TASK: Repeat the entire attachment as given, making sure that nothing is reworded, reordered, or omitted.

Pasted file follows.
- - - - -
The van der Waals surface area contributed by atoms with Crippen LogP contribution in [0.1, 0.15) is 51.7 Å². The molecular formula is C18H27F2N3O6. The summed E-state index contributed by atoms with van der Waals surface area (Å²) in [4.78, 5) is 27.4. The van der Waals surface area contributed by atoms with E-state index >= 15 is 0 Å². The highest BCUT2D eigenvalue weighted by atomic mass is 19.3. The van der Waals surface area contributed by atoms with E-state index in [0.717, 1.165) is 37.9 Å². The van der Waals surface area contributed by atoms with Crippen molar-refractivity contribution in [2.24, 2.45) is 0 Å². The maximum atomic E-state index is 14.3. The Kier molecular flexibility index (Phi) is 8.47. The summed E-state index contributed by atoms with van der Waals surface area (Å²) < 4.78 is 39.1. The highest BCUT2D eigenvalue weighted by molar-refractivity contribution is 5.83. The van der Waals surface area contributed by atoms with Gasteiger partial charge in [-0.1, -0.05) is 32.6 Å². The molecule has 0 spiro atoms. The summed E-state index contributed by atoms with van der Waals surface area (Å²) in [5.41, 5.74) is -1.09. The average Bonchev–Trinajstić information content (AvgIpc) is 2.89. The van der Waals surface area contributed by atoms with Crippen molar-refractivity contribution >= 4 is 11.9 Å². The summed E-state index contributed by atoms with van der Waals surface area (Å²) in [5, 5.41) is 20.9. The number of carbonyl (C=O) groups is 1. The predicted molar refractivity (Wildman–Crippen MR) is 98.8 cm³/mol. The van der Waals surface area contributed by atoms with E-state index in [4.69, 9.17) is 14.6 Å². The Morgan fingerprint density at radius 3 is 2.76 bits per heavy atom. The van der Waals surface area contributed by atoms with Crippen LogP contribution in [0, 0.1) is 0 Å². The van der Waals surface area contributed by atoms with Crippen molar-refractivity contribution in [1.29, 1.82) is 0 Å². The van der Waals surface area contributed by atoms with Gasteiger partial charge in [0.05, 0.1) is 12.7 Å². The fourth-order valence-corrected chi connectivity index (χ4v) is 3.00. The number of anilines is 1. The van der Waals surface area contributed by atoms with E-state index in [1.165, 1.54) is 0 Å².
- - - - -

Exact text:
The van der Waals surface area contributed by atoms with Crippen LogP contribution in [0.1, 0.15) is 51.7 Å². The molecular formula is C18H27F2N3O6. The summed E-state index contributed by atoms with van der Waals surface area (Å²) in [4.78, 5) is 27.4. The van der Waals surface area contributed by atoms with E-state index >= 15 is 0 Å². The highest BCUT2D eigenvalue weighted by atomic mass is 19.3. The van der Waals surface area contributed by atoms with E-state index in [0.717, 1.165) is 37.9 Å². The van der Waals surface area contributed by atoms with Crippen molar-refractivity contribution in [2.24, 2.45) is 0 Å². The maximum atomic E-state index is 14.3. The Kier molecular flexibility index (Phi) is 8.47. The summed E-state index contributed by atoms with van der Waals surface area (Å²) < 4.78 is 39.1. The highest BCUT2D eigenvalue weighted by molar-refractivity contribution is 5.83. The van der Waals surface area contributed by atoms with Gasteiger partial charge in [-0.1, -0.05) is 32.6 Å². The molecule has 0 spiro atoms. The summed E-state index contributed by atoms with van der Waals surface area (Å²) in [5.41, 5.74) is -1.09. The average Bonchev–Trinajstić information content (AvgIpc) is 2.89. The van der Waals surface area contributed by atoms with Crippen molar-refractivity contribution >= 4 is 11.9 Å². The summed E-state index contributed by atoms with van der Waals surface area (Å²) in [5, 5.41) is 20.9. The number of carbonyl (C=O) groups is 1. The predicted molar refractivity (Wildman–Crippen MR) is 98.8 cm³/mol. The van der Waals surface area contributed by atoms with E-state index in [4.69, 9.17) is 14.6 Å². The Morgan fingerprint density at radius 3 is 2.76 bits per heavy atom. The van der Waals surface area contributed by atoms with Crippen LogP contribution in [0, 0.1) is 0 Å². The van der Waals surface area contributed by atoms with Crippen molar-refractivity contribution in [1.29, 1.82) is 0 Å². The van der Waals surface area contributed by atoms with Gasteiger partial charge in [0.05, 0.1) is 12.7 Å². The fourth-order valence-corrected chi connectivity index (χ4v) is 3.00. The number of anilines is 1. The van der Waals surface area contributed by atoms with E-state index in [1.165, 1.54) is 0 Å².